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Overcoming Security Challenges to Virtualize Internet-facing Applications

Server virtualization brings real business value such as server consolidation, higher compute capacity utilization, data center space/power/cooling efficiencies, and operational agility. Intel IT has been actively driving the adoption of server virtualization within Intel’s data centers (DCs) with a target of virtualizing 75% of the office and enterprise DCs. However, virtualization brings with it an aggregation of risks to the enterprise when consolidating application components and services of varying risk profiles onto a single physical server platform. The aggregation of risk is created due to the added potential of compromise of the hypervisor layer, which in turn leads to a potential compromise of all the shared physical resources of the server that it controls such as memory and data as well as other virtual machines on that server. Concerns about security initially prevented virtualization of several categories of applications, including Internet-facing applications used to communicate with customers and consumers. The purpose of this paper is to describe how Intel IT neutralized these risks that have allowed us to enable virtualization for the DMZ and SIZ thereby allowing Intel IT to expand the benefits of virtualization. Our solution includes a secure virtualization host architecture that uses private virtual LANs (PVLANs) to isolate virtual machines, helping to ensure that compromise of one application cannot directly spread to others. This architecture also maintains existing secure administration policy by separating network and server administrative duties. In addition, we segregate virtualization host servers into landing zones analogous to those in the physical environment, and we harden and isolate virtualization management systems. Over time, we plan to further enhance our secure virtualization capabilities by taking advantage of hardware-assisted security with Intel® TXT and Intel® Advanced Encryption Standard New Instructions (AES-NI). We have already deployed our secure virtualization infrastructure at multiple data centers and are successfully migrating applications to it. Using this approach, we plan to virtualize all suitable Internet-facing applications by 2012. This is a significant step toward our goal of virtualizing 75 percent of the office and enterprise environment.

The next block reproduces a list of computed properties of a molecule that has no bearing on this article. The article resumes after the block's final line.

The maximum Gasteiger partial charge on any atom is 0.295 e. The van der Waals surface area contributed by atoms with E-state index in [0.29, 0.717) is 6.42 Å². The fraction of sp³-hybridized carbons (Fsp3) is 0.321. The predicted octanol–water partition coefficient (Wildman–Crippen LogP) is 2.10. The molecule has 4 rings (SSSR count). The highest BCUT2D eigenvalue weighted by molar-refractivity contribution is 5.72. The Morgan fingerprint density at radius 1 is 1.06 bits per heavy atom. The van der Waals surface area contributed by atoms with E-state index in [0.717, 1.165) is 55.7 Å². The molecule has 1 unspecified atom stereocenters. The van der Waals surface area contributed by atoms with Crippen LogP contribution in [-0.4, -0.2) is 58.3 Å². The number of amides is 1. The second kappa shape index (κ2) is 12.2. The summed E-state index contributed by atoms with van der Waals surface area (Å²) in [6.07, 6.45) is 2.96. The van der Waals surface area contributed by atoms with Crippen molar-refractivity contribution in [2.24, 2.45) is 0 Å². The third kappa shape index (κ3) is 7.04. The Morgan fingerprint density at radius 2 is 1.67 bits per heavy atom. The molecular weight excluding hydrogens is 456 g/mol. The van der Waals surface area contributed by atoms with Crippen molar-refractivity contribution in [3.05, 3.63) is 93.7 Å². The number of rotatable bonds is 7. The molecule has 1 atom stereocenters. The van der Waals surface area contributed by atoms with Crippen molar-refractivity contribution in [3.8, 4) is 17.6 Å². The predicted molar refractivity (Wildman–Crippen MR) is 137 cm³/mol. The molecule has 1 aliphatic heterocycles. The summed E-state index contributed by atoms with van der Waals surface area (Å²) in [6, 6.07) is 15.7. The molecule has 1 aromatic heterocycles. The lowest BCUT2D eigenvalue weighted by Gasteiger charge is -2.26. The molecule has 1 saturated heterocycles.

Server virtualization brings real business value such as server consolidation, higher compute capacity utilization, data center space/power/cooling efficiencies, and operational agility. Intel IT has been actively driving the adoption of server virtualization within Intel’s data centers (DCs) with a target of virtualizing 75% of the office and enterprise DCs. However, virtualization brings with it an aggregation of risks to the enterprise when consolidating application components and services of varying risk profiles onto a single physical server platform. The aggregation of risk is created due to the added potential of compromise of the hypervisor layer, which in turn leads to a potential compromise of all the shared physical resources of the server that it controls such as memory and data as well as other virtual machines on that server. Concerns about security initially prevented virtualization of several categories of applications, including Internet-facing applications used to communicate with customers and consumers. The purpose of this paper is to describe how Intel IT neutralized these risks that have allowed us to enable virtualization for the DMZ and SIZ thereby allowing Intel IT to expand the benefits of virtualization. Our solution includes a secure virtualization host architecture that uses private virtual LANs (PVLANs) to isolate virtual machines, helping to ensure that compromise of one application cannot directly spread to others. This architecture also maintains existing secure administration policy by separating network and server administrative duties. In addition, we segregate virtualization host servers into landing zones analogous to those in the physical environment, and we harden and isolate virtualization management systems. Over time, we plan to further enhance our secure virtualization capabilities by taking advantage of hardware-assisted security with Intel® TXT and Intel® Advanced Encryption Standard New Instructions (AES-NI). We have already deployed our secure virtualization infrastructure at multiple data centers and are successfully migrating applications to it. Using this approach, we plan to virtualize all suitable Internet-facing applications by 2012. This is a significant step toward our goal of virtualizing 75 percent of the office and enterprise environment.

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